Burke and Sweeney aren’t the only record holders competing in this year’s edition of the Hermosa 24. The field includes the male and female Guinness World Record holders for Most Marathons Run in a Calendar Year.
Larry Macon, a 67-year-old trial attorney from San Antonio, Texas set the record in 2008 by completing 105 marathons and is attempting to break the record for the fourth consecutive year after running 113 in 2011.
Yolanda Holder, 54, of Corona holds the women’s record with 106 marathons completed in 2010. Nicknamed “Walking Diva,” Holder is an accomplished power walker whose technique may be a detriment in the soft sand.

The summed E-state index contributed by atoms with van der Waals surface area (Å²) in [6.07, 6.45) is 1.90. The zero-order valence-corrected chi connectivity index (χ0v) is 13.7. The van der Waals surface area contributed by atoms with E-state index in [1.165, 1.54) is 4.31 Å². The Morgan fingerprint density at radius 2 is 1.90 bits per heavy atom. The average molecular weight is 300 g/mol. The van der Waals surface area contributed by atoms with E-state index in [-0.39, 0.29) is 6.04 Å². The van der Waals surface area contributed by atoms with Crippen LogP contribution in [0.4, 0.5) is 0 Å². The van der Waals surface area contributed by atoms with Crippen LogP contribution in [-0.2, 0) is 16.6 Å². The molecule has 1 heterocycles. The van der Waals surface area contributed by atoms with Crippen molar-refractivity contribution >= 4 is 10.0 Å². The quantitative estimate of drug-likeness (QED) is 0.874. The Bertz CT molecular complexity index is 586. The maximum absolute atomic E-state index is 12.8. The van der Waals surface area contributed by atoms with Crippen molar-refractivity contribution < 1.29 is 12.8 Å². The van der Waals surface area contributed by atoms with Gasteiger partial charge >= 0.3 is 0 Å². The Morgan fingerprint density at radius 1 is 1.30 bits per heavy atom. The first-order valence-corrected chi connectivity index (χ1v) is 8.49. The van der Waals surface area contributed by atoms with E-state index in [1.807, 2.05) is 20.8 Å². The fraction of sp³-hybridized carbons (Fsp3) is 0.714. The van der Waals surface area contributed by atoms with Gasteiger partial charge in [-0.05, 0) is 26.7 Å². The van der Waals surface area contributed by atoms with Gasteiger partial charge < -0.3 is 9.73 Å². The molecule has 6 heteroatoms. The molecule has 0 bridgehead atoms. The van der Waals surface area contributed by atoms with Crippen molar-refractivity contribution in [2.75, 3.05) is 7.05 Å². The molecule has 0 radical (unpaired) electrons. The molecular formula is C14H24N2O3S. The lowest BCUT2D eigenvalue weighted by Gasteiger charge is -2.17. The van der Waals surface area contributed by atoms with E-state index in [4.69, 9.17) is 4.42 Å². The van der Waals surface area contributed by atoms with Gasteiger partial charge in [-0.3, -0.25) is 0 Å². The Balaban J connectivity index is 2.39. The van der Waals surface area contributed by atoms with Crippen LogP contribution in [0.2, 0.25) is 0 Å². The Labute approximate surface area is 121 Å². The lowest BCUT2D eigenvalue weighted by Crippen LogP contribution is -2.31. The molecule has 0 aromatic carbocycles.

“Deep sand takes so much energy out of you, acting like a shock absorber,” Burke explained. “You need to have complete efficiency of motion, moving forward quickly with more flat-footed strides so there is more surface area to puff off of. Moving heel-to-toe is not the best way to go through soft sand.”
Holder said she doesn’t expect to break the 24-hour record but has another goal in mind.
“I am on a quest to break my record of 106 marathons,” Holder said. “The Hermosa 24 will be marathon No. 50 of the year.”
Ed Ettinghausen, 49, of Murrieta has competed against Burke and Sweeney in the past and recently completed seven 100-mile runs in seven weeks. He has completed over 200 marathons, more than 50 ultras and 28 races of 100 or more miles. He owns the Guinness World Record for most marathons in a 365-day period with 135, setting the record while competing in Skechers running shoes.